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Healthy Diet Plans >>  Therapeutic Value of Different Foods >>  Low Fat Dairy

Benefits of Low Fat Dairy Products

Milk and dairy products make up almost 10 to 12 percent of our total dietary fat. With nutrients such as calcium, phosphorus, magnesium and protein, dairy products are an essential part of our diet. However, the move from whole milk to low fat milk may help lower the risk of obesity and related diseases such as diabetes, high cholesterol, hypertension, and cardiovascular disorders.

Low fat vs. whole milk

Low fat milk or 1 percent milk has very little fat as compared to whole milk or even reduced fat or 2 percent milk. Fat free milk is completely devoid of any fats.
For many individuals used to drinking whole milk, it will take some time to get used to the taste and texture of low fat milk. You can start with 2 percent milk and gradually move towards low fat or fat free milk.

Move to low fat milk

Consider this: One cup serving of low fat milk or ¾ cup serving of low fat yogurt contains less than 90 calories as compared to 150 calories from a cup of whole milk. Changing your milk consumption patterns from whole milk to low fat milk continues to provide all the critical nutrients such as calcium, protein and Vitamin D without the ill effects of fat and saturated fat intake from drinking whole milk. For nutrient data of low fat milk, you may visit

List of low fat dairy products

To maximize benefits of low fat dairy products, consider including the following into your daily diet.

  • Use low fat milk for your breakfast cereals or oatmeal, to blend a smoothie, or make a protein shake.
  • Low fat natural yogurt with probiotics can aid a healthy digestive system and improve gut health. Create delicious yogurt parfaits with cut fruits and granola. Since low fat natural yogurt has no added sugars, it can reduce your sugar and calorie intake.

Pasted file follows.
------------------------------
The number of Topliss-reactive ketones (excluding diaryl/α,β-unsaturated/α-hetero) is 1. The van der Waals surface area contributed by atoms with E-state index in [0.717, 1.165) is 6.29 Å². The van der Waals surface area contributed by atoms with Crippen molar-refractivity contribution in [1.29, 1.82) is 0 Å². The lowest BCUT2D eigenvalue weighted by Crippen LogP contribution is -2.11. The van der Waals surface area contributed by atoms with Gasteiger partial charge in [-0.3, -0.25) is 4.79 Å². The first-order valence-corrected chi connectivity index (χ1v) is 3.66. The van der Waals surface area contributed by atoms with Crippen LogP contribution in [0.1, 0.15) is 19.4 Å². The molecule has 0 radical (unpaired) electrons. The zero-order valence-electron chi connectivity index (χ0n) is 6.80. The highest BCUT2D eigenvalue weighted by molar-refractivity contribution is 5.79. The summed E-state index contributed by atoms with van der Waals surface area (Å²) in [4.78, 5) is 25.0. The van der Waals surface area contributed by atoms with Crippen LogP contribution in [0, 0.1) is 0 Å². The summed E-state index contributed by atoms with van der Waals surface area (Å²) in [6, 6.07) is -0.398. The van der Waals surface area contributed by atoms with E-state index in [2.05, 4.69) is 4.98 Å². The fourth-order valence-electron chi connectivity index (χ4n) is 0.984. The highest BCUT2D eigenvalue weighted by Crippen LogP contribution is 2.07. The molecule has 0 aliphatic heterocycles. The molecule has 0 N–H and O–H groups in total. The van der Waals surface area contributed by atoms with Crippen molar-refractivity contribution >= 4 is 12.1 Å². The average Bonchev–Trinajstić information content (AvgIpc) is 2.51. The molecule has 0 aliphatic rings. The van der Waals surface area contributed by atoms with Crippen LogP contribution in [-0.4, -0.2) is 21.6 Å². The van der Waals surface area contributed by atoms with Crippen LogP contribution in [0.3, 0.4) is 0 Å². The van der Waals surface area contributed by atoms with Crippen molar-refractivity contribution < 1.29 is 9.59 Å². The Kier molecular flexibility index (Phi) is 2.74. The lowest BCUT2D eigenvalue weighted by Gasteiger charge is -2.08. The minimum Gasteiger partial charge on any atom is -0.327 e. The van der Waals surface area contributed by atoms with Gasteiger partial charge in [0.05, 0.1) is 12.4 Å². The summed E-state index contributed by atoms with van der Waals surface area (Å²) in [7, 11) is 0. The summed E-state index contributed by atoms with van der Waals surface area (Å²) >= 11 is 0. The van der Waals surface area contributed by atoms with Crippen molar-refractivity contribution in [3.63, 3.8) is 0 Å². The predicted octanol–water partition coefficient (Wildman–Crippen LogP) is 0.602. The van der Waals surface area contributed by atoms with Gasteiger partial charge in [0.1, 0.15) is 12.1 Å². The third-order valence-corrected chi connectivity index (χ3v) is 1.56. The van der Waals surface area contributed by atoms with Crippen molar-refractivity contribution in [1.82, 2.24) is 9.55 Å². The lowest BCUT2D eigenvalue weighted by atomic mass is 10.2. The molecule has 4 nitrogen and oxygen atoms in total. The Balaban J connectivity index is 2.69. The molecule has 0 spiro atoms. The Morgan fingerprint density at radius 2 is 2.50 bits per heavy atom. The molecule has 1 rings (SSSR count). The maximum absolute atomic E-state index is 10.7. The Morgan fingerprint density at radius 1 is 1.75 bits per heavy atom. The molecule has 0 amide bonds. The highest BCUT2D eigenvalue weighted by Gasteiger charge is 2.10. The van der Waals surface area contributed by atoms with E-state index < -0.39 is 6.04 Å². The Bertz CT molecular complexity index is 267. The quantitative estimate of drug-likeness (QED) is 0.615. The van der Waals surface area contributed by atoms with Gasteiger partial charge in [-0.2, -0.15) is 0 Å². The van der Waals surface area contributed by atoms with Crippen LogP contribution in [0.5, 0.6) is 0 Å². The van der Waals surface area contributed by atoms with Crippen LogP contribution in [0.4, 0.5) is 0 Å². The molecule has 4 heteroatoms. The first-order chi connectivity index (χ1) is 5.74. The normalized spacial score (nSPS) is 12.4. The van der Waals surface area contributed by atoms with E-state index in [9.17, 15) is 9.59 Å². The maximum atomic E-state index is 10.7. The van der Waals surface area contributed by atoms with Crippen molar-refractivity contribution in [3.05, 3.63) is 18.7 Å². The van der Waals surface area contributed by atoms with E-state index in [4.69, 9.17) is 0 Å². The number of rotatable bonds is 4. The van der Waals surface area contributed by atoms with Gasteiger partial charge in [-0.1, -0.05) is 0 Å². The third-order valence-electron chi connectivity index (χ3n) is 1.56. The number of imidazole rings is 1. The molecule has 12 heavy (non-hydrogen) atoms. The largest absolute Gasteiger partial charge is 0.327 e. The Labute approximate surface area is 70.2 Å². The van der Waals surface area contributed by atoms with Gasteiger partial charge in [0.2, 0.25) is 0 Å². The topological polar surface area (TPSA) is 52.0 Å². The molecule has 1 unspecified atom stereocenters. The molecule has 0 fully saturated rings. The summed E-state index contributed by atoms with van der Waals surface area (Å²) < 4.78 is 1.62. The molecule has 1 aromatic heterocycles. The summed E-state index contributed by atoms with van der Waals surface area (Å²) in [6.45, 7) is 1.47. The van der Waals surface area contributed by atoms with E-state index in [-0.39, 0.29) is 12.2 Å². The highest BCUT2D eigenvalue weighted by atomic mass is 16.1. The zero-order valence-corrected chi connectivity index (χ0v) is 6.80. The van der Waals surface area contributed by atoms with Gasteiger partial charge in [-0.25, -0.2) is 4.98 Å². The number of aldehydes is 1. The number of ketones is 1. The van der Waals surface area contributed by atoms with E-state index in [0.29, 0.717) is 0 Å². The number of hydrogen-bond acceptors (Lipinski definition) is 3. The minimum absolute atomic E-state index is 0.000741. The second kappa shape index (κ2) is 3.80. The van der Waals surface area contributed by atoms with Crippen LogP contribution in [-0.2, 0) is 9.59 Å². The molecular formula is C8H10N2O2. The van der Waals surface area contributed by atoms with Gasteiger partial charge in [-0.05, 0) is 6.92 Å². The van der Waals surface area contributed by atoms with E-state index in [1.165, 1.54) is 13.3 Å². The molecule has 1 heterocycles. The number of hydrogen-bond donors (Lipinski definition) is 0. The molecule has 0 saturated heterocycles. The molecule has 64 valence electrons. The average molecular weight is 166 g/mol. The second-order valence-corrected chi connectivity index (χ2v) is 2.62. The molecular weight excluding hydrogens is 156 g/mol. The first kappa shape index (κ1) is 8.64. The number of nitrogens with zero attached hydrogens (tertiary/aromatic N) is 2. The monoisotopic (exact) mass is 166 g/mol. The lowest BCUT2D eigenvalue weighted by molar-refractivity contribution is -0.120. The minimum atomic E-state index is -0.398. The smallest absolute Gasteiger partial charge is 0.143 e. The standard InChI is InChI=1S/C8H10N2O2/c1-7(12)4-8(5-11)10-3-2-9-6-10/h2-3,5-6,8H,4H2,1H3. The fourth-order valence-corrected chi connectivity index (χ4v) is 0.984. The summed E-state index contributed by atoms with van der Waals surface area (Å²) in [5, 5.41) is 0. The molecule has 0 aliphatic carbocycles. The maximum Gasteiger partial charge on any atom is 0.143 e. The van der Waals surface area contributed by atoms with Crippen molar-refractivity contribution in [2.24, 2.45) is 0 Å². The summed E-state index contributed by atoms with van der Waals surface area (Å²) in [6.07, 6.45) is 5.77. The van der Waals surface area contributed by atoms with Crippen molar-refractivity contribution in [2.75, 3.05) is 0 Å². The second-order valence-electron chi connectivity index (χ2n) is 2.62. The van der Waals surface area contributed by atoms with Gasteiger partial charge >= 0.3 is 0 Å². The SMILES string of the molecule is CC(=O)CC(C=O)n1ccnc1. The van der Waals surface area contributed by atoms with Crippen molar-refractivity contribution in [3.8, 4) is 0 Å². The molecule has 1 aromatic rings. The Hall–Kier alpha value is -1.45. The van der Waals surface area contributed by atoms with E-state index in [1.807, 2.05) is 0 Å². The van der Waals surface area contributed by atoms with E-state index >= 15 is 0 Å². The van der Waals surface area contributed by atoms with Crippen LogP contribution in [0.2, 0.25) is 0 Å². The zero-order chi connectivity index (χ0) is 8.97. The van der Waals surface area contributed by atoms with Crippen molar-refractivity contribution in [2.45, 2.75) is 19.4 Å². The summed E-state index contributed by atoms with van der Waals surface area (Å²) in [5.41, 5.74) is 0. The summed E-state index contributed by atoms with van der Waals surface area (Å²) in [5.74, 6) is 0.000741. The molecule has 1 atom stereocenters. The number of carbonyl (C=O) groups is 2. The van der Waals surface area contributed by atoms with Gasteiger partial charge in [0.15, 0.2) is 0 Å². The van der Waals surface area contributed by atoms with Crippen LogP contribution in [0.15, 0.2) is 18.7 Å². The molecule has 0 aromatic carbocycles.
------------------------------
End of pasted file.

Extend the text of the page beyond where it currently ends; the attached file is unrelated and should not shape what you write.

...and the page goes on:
• Flavored low fat yogurt can make a guilt-free dessert. Some artificial flavored yogurt may contain sugar or corn syrup to compensate for taste and creaminess. Read labels to restrict or avoid added sugar or fruit concentrates.
  • Full fat cheese has big flavor and significant amounts of fat from milk solids. You may replace these in your pizza, lasagna, or macaroni with non-fat cheese. Non-fat mozzarella, fat free cream cheese, low fat cottage cheese are some of the options that provide both taste and keep calories in check.

For lactose intolerant individuals, you may need to explore alternate sources such as fortified soymilk for calcium and vitamin D.

Health benefits of low fat diary

  • Weight loss or obesity: Low fat diary consumption has been associated with lower risks of hypertension and type II diabetes. Studies suggest that the antihypertensive effects of calcium from low fat milk and energy metabolism from low fat diary products may help adult weight management. Think of low fat dairy as fat burning food. Significant amounts of protein and calcium from low fat dairy products help build muscle mass. As part of your increased metabolism, muscles continue to burn calories even after you stop exercising for the day.
  • Pregnancy: During pregnancy, women who consume 3 cups of low fat or non-fat milk per day (USDA recommendations) may provide essential nutrients such as calcium, protein and Vitamin D along with essential folates for the growth and development of the fetus. Studies suggest that infants born to mothers who drink milk during pregnancy have a lower risk of suffering from multiple sclerosis, decreased birth weight and other health problems. Low fat milk with added vitamin D is a healthier option for women suffering from gestational diabetes.
  • Children: Obesity concerns among school going children has prompted the use of low fat milk and dairy products instead of caffeinated beverages in school cafeterias. Although they contain low amounts of added sugar, parents can offer low fat chocolate milk or flavored yogurt to encourage diary consumption. Milk is inappropriate for babies aged 1 year or younger.  You may introduce toddlers no longer being breastfed to low fat milk at the age of 2 years.


Submitted on January 16, 2014